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Easy Day Trips from Denver: Rafting the Little-Known Poudre River

July 23, 2014 at 12:21 PM | by | Comments (0)

Action shot of our rafting trip down the Poudre River in Fort Collins

Colorado is often talked about during the winter months, when the snow falls and people travel from around the world to ski its slopes. Perhaps this is one reason why Fort Collins, despite being a mecca of beer brewing and the location of the most joked-about river in the state, has continued to fly under the radar. Because it doesn't have a ski hill and isn't a major city, it gets lost in the shuffle of Denver and the iconic mountain towns of Aspen, Vail, and Breckenridge.

This is good news as far as we're concerned. Fort Collins is located only an hour's drive from Denver, but it seems more remote than that thanks to this aforementioned low profile. The locals are incredibly down-to-earth and genuine, and tourists that find their way to Fort Collins aren't there by accident or because they've heard about the town their entire lives. They've sought it out because of one reason or another, so there's an aspect of realness and authenticity to everyone you meet. We experienced two of those reasons this past weekend: Beer and underrated whitewater rafting.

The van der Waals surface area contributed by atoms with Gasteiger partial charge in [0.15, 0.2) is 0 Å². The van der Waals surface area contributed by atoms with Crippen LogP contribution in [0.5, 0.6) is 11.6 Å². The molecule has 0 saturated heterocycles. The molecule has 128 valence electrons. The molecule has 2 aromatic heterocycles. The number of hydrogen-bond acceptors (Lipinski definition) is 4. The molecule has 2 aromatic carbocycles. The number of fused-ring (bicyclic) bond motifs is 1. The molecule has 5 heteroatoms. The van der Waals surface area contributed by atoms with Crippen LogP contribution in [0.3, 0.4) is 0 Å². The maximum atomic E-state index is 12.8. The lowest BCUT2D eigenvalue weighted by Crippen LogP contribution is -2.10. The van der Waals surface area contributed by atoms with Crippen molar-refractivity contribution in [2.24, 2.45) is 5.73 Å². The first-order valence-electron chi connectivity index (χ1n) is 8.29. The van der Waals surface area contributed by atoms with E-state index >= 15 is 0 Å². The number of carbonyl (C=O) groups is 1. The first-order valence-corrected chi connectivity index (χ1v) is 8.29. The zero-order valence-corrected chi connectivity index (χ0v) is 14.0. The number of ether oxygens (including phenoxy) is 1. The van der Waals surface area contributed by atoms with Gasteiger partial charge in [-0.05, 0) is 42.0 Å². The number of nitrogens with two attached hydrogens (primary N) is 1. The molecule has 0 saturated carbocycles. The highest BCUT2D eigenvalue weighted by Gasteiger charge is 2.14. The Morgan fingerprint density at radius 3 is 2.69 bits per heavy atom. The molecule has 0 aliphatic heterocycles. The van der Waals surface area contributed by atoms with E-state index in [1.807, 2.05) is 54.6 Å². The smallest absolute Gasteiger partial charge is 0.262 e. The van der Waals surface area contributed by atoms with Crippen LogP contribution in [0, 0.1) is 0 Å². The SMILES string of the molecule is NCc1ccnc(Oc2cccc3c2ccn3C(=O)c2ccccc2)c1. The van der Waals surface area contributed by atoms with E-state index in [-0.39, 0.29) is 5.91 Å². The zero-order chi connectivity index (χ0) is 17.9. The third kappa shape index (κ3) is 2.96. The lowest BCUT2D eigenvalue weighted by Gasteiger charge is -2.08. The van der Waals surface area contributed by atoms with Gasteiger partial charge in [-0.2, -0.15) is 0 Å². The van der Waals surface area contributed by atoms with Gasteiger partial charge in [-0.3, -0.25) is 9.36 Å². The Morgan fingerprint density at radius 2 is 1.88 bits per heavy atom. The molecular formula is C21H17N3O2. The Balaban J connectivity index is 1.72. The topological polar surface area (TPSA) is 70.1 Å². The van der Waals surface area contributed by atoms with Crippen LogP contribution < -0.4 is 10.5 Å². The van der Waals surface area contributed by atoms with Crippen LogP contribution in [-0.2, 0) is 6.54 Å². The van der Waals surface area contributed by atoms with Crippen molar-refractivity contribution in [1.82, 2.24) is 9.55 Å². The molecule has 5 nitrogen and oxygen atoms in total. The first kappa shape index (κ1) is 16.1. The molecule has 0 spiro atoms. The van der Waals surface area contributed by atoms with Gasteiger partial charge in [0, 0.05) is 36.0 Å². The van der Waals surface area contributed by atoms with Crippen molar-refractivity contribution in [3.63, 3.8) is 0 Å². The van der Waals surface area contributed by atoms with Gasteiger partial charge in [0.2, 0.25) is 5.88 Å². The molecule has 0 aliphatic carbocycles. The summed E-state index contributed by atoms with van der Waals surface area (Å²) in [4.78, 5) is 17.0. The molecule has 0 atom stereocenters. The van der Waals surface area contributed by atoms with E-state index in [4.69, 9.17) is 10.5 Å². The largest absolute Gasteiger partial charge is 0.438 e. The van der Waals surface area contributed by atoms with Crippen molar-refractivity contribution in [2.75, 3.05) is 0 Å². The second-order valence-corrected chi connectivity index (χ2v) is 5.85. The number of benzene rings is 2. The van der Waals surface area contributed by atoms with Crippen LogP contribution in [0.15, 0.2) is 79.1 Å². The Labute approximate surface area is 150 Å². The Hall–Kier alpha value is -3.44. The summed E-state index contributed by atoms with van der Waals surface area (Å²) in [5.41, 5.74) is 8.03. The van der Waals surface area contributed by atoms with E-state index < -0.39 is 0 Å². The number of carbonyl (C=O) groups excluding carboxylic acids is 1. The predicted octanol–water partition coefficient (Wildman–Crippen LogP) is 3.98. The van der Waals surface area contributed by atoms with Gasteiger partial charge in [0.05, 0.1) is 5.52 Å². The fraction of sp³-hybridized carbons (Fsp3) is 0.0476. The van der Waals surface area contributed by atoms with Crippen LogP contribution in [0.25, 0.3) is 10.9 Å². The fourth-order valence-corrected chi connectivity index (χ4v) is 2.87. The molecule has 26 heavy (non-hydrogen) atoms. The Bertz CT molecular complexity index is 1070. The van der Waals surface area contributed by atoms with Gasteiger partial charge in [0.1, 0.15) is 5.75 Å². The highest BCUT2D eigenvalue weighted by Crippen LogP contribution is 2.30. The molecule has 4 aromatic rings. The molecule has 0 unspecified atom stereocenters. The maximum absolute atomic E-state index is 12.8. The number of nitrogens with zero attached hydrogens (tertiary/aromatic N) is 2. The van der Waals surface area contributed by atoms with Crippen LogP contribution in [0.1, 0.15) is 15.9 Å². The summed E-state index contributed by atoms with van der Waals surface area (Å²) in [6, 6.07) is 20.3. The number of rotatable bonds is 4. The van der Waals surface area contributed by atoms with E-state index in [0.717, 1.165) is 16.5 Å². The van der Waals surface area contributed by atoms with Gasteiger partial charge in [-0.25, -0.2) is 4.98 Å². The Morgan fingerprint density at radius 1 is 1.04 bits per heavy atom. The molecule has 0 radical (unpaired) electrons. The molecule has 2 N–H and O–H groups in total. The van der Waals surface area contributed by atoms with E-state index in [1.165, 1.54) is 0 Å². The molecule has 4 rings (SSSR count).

Fort Collins is home to only about 150,000 people, yet it is peppered with over a dozen breweries. This isn't some newfound ploy to catch the overspill from those who now come to explore Denver's exploding beer scene, either. One of the leading craft brewers in the States, New Belgium, has been a local staple since the early 90s, and O'Dells is the maker of another Colorado favorite, 90 Schilling.

Before you spend an afternoon touring around the breweries, though, you need to spend a morning on the Poudre River. First, the jokes we mentioned. The name of the river is pronounced Poo-der, which, as you might expect, draws out the playful immaturity of everyone, including river guides who explain that you might get some Poudre in your face during the trip. If this is flying over your head, we recommend you grab the nearest teenage boy and ask him to explain.

All kidding aside, the river really does hold its own. On our trip, we went through a half-dozen class four rapids. During the months of May and June - typically when the water flows the strongest due to snow melt - it is even more thrilling. Complimenting that perfectly is the beautiful mountain and pine scenery you pass along the way. There are many companies you can choose from, but one interesting option is Mountain Whitewater Descents thanks to its on-site, outdoor bar at its base called the Paddler's Pub. It's a nice place to start your beer tour while hanging with the new friends you've met on your rafting trip.

[Photo: MWD/Flickr/Flickr]

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